Fly Fishermen on the Rise

Fly Fishermen on the Rise
Bull redfish attacks a blue crab. Drop a fly into this action, and you’ll get a hookup real quick. Photo by Capt. Eric Knipling.

This past summer I was impressed with the rising number of fly fishing skiffs along the Texas coast. Or maybe I just kept running into them by chance. These skiffs are built for one or two anglers and powered with a single, small outboard. They get great mileage and would seem to have a lower environmental impact, compared to bigger vessels. They carry a long pole for exploring the flats in a slower, more traditional fashion, or can ease along with an electric motor for action in deeper bays or jetties. These "bonefish skiffs" are the opposite of the big tower boats with up to 300 horsepower, which are sometimes painted outrageous colors or with large advertisements, racing everywhere at high speed.

In this way Texas follows Florida. These skiffs have been popular in the Sunshine State for decades, and they've been arriving on our coast in increasing numbers for about 10 years. I think it's great to hear Texas anglers discussing the best push poles for this shallow water work. Protecting a designated area or shoreline from outboard motors would fill another story, but let's just say I'm happy to see these small boats fishing the old-fashioned way. And quietly.

I don't pretend to be a veteran fly fisherman, though I've spent a few days flailing away out there. On a number of occasions I've wished for a flyrod when we had none, usually on ice cream days when the surf was flat, or redfish were tailing on the flats, or tarpon rolling near jetty rocks. It makes sense to pack a small flyrod tube and reel on the boat, and I did in the past. However, mine was lost several years ago when we were moving, and wasn't replaced.

As for fighting fish with a fly rod, I've dabbled in it and even caught a few tarpon, either while standing on jetty rocks or in the Florida Keys. Caught trout, too. One flat-calm summer day, just for kicks, I landed ten hefty trout from the Sabine jetty with a flyrod. (For some reason they were hitting topwater bass bugs). But even the slightest headwind has been enough to put me off. In the Bahamas and Belize I have waded with a flyrod but I'm not too proud to carry a spin outfit over my shoulder, just for insurance. I'm also not a fan of blind-casting all day; I'd rather wade along and cast at visible targets.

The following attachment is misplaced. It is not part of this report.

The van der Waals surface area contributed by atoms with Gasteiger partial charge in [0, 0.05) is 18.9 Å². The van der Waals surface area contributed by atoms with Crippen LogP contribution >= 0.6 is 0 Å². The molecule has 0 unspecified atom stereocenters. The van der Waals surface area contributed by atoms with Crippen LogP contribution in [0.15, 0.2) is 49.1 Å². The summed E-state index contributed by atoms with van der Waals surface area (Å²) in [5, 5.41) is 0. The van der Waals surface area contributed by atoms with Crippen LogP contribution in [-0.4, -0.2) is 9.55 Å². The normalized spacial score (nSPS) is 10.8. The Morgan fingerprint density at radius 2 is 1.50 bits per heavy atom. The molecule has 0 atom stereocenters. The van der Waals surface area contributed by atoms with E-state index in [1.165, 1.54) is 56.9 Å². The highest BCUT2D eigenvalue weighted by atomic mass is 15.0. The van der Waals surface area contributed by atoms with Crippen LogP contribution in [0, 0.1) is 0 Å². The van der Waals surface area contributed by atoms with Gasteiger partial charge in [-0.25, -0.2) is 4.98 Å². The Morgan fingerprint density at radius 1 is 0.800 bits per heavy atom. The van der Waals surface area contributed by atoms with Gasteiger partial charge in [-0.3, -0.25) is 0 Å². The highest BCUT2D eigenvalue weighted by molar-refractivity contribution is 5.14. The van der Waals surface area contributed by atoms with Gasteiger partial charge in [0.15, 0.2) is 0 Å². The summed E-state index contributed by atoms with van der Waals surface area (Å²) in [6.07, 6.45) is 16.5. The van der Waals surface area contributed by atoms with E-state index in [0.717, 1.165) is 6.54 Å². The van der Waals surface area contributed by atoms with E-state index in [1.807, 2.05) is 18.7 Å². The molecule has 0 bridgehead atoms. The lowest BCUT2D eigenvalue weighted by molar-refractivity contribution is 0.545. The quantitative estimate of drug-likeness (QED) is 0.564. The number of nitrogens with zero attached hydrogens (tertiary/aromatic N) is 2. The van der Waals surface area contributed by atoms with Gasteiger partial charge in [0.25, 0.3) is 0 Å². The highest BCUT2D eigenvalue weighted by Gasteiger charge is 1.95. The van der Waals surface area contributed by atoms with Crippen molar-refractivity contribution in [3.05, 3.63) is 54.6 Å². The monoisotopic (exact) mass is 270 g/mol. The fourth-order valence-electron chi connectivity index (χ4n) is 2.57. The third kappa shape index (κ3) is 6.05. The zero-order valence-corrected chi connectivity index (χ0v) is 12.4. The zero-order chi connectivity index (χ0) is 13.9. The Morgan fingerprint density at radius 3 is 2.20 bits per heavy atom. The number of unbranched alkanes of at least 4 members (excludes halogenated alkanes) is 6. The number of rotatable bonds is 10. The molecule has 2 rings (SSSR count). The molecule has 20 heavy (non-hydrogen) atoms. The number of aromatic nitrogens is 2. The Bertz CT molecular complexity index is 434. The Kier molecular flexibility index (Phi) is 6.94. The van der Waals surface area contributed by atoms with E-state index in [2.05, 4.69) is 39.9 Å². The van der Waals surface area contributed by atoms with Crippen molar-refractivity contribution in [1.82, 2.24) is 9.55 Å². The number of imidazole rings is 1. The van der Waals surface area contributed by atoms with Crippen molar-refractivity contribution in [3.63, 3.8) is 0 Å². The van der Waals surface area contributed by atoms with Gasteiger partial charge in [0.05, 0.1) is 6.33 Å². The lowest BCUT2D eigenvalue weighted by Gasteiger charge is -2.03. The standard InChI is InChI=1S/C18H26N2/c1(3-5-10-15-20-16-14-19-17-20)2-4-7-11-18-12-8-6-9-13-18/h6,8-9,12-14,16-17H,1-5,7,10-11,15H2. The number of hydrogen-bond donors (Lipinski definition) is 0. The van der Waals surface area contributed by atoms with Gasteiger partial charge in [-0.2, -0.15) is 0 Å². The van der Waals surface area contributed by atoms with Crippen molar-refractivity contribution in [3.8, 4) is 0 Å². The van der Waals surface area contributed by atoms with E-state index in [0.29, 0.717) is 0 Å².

It's a strenuous sport; you'd better have decent rotator cuffs in those shoulders, if you want to blind-cast all day. I hadn't fly fished in a few years, but last summer finally visited western Montana, where an old fishing buddy has relocated, and gone nuts over the sport. I forget how old Josh is, but he was one year junior to John McCain while at the Naval Academy, so that's getting up there. Josh booked us a guided float trip on the famous Madison River, and in June we drifted 15 miles in a rapid current, lashing mid-river rocks and the river's banks with various flies. I have fairly good stamina, but after a dozen miles found myself glancing around each new bend of the river, looking for the boat ramp. This was isolated country and we never saw a road or heard a car. It was a good thing the weather was nice. On the previous day, while we were on a small creek, a frigid rainstorm with lightning had left us scrambling for shelter in an old log cabin with a wood-burning stove.

Down the Madison River: Miles of shoreline swept by thanks to that brisk current, hour after hour, and my casts became sloppier as the afternoon grew long. Several casts tumbled in a heap on top of me, but our guide remained cheerful.

Capt. Marty Authement, who calls himself The Montajun, is from Houma, Louisiana; his life is split between fly fishing Montana's Big Sky and Louisiana's winter marsh, where his anglers catch 40-inch redfish on somewhat heavier fly tackle. Marty rowed all day against the Madison's current, to slow our drift. Day after day he does this; for this and other reasons, fly fishing guides are a healthy sort.